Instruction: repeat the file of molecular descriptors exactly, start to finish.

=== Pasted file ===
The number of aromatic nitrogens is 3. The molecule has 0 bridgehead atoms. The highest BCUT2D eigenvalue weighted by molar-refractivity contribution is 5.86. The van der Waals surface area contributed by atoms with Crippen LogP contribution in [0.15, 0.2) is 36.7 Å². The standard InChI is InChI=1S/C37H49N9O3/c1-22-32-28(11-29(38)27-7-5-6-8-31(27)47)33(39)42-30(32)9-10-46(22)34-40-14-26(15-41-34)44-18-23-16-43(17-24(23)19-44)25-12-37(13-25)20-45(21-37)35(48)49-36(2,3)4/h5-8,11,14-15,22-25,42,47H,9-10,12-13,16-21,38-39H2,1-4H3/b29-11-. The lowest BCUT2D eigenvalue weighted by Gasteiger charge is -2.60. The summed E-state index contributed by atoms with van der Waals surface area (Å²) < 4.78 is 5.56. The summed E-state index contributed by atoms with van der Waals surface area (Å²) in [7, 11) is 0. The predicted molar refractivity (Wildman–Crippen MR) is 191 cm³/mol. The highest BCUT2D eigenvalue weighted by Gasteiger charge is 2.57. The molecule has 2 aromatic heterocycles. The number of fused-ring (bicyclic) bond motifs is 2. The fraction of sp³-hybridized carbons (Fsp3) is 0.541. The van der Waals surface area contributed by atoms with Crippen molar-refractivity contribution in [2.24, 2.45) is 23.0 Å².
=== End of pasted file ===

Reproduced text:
The number of aromatic nitrogens is 3. The molecule has 0 bridgehead atoms. The highest BCUT2D eigenvalue weighted by molar-refractivity contribution is 5.86. The van der Waals surface area contributed by atoms with Crippen LogP contribution in [0.15, 0.2) is 36.7 Å². The standard InChI is InChI=1S/C37H49N9O3/c1-22-32-28(11-29(38)27-7-5-6-8-31(27)47)33(39)42-30(32)9-10-46(22)34-40-14-26(15-41-34)44-18-23-16-43(17-24(23)19-44)25-12-37(13-25)20-45(21-37)35(48)49-36(2,3)4/h5-8,11,14-15,22-25,42,47H,9-10,12-13,16-21,38-39H2,1-4H3/b29-11-. The lowest BCUT2D eigenvalue weighted by Gasteiger charge is -2.60. The summed E-state index contributed by atoms with van der Waals surface area (Å²) < 4.78 is 5.56. The summed E-state index contributed by atoms with van der Waals surface area (Å²) in [7, 11) is 0. The predicted molar refractivity (Wildman–Crippen MR) is 191 cm³/mol. The highest BCUT2D eigenvalue weighted by Gasteiger charge is 2.57. The molecule has 2 aromatic heterocycles. The number of fused-ring (bicyclic) bond motifs is 2. The fraction of sp³-hybridized carbons (Fsp3) is 0.541. The van der Waals surface area contributed by atoms with Crippen molar-refractivity contribution in [2.24, 2.45) is 23.0 Å².